Using loadbalancing to address GP water supply?

noob_saibot

Well-Known Member
Joined
Feb 14, 2014
Messages
280
Hello,

If you are in the ICT sector, you may be familiar with a concept called "load-balancing" that is normally used to handle server loads.

Now based on this principle of "balancing a load", would it be possible to do the same thing with the current water shortage in GP?

For example, let's say the East Rand has 80% capacity in their reservoirs, so the municipality then stops pumping water to them, whilst keeping their water running, moving the water at less pressure to consumers, whilst Rand Water redirects all the water that would have been supplied to East Rand to a place like Tshwane West (thereby increasing pressure to maximum capacity to be supplied to Tshwane West).

Once East Rand starts decreasing to a level of about 50%, they slow down the supply to consumers completely and then slowly increase the pressure to the reservoir/s in East Rand, whilst decreasing the supply to Tshwane West (to a slower level).

Would a technique like this (or similar) where the load is balanced until everyone reaches a point of minimal consumption work?
 

Sinbad

Honorary Master
Joined
Jun 5, 2006
Messages
69,617
I think you're expecting a bunch of idiots to actually manage something that requires forethought and planning.
 

R13...

Honorary Master
Joined
Aug 4, 2008
Messages
31,580
I'm sure the pump stations aren't designed to share that way across municipalities. Rand water bulk pumps to various sections supplied by JW. Plus I'm sure the east rand have their own water company called ERWSomething.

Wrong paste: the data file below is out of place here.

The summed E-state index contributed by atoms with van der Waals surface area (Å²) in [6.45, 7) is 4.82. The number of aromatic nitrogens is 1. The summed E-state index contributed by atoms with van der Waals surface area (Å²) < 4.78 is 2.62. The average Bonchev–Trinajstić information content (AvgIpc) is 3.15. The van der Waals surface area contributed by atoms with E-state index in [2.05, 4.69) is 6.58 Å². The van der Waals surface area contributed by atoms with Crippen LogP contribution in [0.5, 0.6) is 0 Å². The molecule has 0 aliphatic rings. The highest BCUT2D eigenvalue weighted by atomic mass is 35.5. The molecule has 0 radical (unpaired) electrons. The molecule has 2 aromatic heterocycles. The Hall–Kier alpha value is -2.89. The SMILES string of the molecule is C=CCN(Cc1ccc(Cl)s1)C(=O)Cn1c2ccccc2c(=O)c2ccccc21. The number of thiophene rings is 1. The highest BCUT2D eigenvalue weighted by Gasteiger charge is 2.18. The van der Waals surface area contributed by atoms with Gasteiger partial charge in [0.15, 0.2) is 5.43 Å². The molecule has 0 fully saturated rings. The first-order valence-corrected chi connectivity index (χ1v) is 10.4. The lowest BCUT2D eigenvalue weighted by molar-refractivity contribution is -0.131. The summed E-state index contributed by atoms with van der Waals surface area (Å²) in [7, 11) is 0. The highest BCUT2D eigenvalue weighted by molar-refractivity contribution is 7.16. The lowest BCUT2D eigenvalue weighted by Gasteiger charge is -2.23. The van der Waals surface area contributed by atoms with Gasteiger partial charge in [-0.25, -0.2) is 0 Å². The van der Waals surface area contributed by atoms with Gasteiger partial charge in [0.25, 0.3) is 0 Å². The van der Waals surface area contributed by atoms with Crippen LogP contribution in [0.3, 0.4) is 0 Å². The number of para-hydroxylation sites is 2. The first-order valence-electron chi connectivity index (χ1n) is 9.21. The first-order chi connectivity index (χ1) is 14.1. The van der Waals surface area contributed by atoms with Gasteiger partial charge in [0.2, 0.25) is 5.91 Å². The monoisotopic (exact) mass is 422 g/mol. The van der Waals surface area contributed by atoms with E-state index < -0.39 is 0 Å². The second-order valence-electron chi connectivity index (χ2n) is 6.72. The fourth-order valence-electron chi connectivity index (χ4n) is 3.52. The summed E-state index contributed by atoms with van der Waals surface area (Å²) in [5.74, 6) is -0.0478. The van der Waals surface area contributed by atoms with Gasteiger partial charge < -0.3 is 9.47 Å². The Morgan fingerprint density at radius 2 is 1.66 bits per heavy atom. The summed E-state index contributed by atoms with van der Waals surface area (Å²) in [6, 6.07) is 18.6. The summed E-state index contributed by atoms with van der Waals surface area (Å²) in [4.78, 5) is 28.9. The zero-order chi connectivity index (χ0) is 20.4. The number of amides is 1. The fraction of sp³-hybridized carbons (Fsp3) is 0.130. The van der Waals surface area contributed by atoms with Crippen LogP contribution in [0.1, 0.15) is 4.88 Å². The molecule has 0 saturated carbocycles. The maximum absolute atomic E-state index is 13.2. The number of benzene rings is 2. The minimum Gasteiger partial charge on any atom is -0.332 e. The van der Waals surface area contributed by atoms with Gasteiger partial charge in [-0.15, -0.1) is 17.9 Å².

ToxicBunny

Honorary Master
Joined
Apr 8, 2006
Messages
86,927
The systems aren't designed in that way... so they can't do a "load balancing" type of operation.
 

creeper

Executive Member
Joined
Nov 18, 2010
Messages
5,049
Load balancing is one way, but Operations Research might also work well. It is the methods to optimise with some fancy mathematical tools. It isn't dynamic, but today's computers can calculate must quicker than the old ones.
 

noob_saibot

Well-Known Member
Joined
Feb 14, 2014
Messages
280
The systems aren't designed in that way... so they can't do a "load balancing" type of operation.
Where can one find the relevant information about their system structure?

All I'm getting is companies selling pumps and Rand Waters website doesn't have much info either.
 

ToxicBunny

Honorary Master
Joined
Apr 8, 2006
Messages
86,927
Where can one find the relevant information about their system structure?

All I'm getting is companies selling pumps and Rand Waters website doesn't have much info either.
Your municipality or Rand Water..

They more than likely won't tell you...
 

R13...

Honorary Master
Joined
Aug 4, 2008
Messages
31,580
Load balancing is one way, but Operations Research might also work well. It is the methods to optimise with some fancy mathematical tools. It isn't dynamic, but today's computers can calculate must quicker than the old ones.
There is no need for fancy computer work here. This is simple level control, the system is obviously usually at steady state but such a huge disturbance takes time for the control system to stabilise. I know it's not really one system per se but the concept is the same a level controller is an unstable system that will run away in one direction is the in out flows are not balanced.
 

noob_saibot

Well-Known Member
Joined
Feb 14, 2014
Messages
280
There is no need for fancy computer work here. This is simple level control, the system is obviously usually at steady state but such a huge disturbance takes time for the control system to stabilise. I know it's not really one system per se but the concept is the same a level controller is an unstable system that will run away in one direction is the in out flows are not balanced.
You may not know the answer to this (as it goes back to the time when the structures were built), but did they use some type of probability model to estimate systemic failure back then?

If yes, are these probabilities still applicable in todays times (considering a growing middle-class and aging infrastructure) ?
 
Top